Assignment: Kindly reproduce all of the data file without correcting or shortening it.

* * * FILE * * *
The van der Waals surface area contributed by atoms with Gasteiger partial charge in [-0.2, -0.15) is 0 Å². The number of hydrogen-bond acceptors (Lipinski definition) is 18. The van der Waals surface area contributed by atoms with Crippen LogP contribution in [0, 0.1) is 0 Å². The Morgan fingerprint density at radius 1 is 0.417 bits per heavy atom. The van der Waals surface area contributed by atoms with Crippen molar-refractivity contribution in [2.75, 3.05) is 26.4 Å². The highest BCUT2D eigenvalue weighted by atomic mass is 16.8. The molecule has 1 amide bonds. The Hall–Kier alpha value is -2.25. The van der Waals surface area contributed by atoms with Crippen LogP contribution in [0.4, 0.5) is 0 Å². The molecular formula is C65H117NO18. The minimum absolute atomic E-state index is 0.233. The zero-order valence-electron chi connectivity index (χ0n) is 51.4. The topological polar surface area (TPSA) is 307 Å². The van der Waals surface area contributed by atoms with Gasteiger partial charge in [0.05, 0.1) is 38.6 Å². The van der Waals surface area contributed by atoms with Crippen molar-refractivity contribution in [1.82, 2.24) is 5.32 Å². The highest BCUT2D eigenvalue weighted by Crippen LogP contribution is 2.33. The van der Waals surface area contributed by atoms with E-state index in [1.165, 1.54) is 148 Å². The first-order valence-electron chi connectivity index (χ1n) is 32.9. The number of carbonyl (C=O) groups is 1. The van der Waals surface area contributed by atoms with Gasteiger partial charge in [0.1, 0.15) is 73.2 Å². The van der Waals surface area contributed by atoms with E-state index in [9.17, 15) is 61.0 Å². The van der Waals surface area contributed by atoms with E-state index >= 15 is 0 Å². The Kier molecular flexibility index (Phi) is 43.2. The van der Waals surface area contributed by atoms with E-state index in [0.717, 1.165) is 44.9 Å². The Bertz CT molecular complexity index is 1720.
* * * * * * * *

The van der Waals surface area contributed by atoms with Gasteiger partial charge in [-0.2, -0.15) is 0 Å². The number of hydrogen-bond acceptors (Lipinski definition) is 18. The van der Waals surface area contributed by atoms with Crippen LogP contribution in [0, 0.1) is 0 Å². The Morgan fingerprint density at radius 1 is 0.417 bits per heavy atom. The van der Waals surface area contributed by atoms with Crippen molar-refractivity contribution in [2.75, 3.05) is 26.4 Å². The highest BCUT2D eigenvalue weighted by atomic mass is 16.8. The molecule has 1 amide bonds. The Hall–Kier alpha value is -2.25. The van der Waals surface area contributed by atoms with Crippen LogP contribution in [0.4, 0.5) is 0 Å². The molecular formula is C65H117NO18. The minimum absolute atomic E-state index is 0.233. The zero-order valence-electron chi connectivity index (χ0n) is 51.4. The topological polar surface area (TPSA) is 307 Å². The van der Waals surface area contributed by atoms with Gasteiger partial charge in [0.05, 0.1) is 38.6 Å². The van der Waals surface area contributed by atoms with Crippen molar-refractivity contribution in [1.82, 2.24) is 5.32 Å². The highest BCUT2D eigenvalue weighted by Crippen LogP contribution is 2.33. The van der Waals surface area contributed by atoms with E-state index in [1.165, 1.54) is 148 Å². The first-order valence-electron chi connectivity index (χ1n) is 32.9. The number of carbonyl (C=O) groups is 1. The van der Waals surface area contributed by atoms with Gasteiger partial charge in [0.1, 0.15) is 73.2 Å². The van der Waals surface area contributed by atoms with E-state index in [9.17, 15) is 61.0 Å². The van der Waals surface area contributed by atoms with E-state index >= 15 is 0 Å². The Kier molecular flexibility index (Phi) is 43.2. The van der Waals surface area contributed by atoms with E-state index in [0.717, 1.165) is 44.9 Å². The Bertz CT molecular complexity index is 1720.